Sockeye salmon are the second most abundant salmon in Alaska. Also referred to as the "red salmon" due to its distinctive fire truck-red spawning coloration, they are unmistakable. Sockeye are found in lake-fed river systems from May to September. The best fishing to be had is in July near the mouths and lake inlets of their spawning streams. Sockeye are most abundant in the Bristol Bay region. The sockeye salmon is also available in Kodiak, the Kenai peninsula, and to a lesser extent Southeast Alaska. These fish tip the scales at 4-8 lbs, with the occasional brute going 12lbs or better. The sockeye is an exceptional fighting fish, known for its blistering runs and tremendous leaps. It is a bucket list fish for most anglers making a trip to Alaska.
The preferred weapon of choice for a sockeye rod is a 9-10' 7wt or 8wt. These rods should be stout due to the sockeye's uncanny ability to kick butt. Sockeye salmon are also a great match for the Switch rod. Here anglers can forego the heavy Skagit line and sink tips and change over to a straight floating line. If sockeye are the main fishing target have a backup rod along. Sockeye are known to blow rods into splintered pieces of graphite. Sockeye salmon tend to run in close to the bank therefore this isn't a great salmon to target with a spey rod. Most spey anglers will either change over to a single hand rod or a switch rod when targeting reds.
Many anglers consider the sockeye to be, pound for pound, the hardest fighting salmon. While they don't get very large, sockeye tend to be "hot". A reel with a solid drag that can slow down a speeding missile is mandatory. Large arbor and plenty of backing is also a must. In some instances, anglers will occasionally use anti-reverse reels for sockeye.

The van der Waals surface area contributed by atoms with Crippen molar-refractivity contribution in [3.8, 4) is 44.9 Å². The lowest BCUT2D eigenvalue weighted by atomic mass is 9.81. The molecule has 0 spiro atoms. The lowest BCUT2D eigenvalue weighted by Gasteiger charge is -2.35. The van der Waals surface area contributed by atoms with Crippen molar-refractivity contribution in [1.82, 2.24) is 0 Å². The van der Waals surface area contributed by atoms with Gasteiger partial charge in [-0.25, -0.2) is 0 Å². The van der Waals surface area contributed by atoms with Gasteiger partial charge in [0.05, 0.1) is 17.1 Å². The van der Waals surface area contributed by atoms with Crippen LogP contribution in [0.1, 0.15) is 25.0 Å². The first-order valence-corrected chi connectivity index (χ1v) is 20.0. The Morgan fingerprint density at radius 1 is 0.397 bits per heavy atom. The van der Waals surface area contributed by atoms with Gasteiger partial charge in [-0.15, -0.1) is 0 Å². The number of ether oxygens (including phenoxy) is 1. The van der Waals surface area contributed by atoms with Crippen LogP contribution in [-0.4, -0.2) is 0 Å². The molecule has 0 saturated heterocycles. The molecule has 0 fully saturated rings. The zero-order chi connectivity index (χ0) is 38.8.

Most sockeye fishing is done with a nymphing technique. Lines for nymphing will usually have a long head. This helps with mending and roll casting. The long weight forward head also helps to turn over heavy indicator rigs. Most of the fishing is done in close, so longer belly lines are not as important as they would be in a trout or steelhead situation. That being said, having a longer head will allow for more stack mends, a neat trick in tricky situations.
As previously mentioned, sockeye feed on zoo plankton during their ocean cycle. Because their food source is the smallest of the small, sockeye tend to eat flies that are small and sparse. Often flies will be between size #4 - #8. They are also tied on stout salmon or saltwater hooks. Some sockeye flies will be weighted, while others won't. Determining where you will be targeting sockeye is key to determine the weight of your fly. Check out our sockeye fly selection to see some examples.
If you have any questions about fly fishing for Sockeye Salmon in Alaska, feel free to contact us or call the shop at 907-586-1550.
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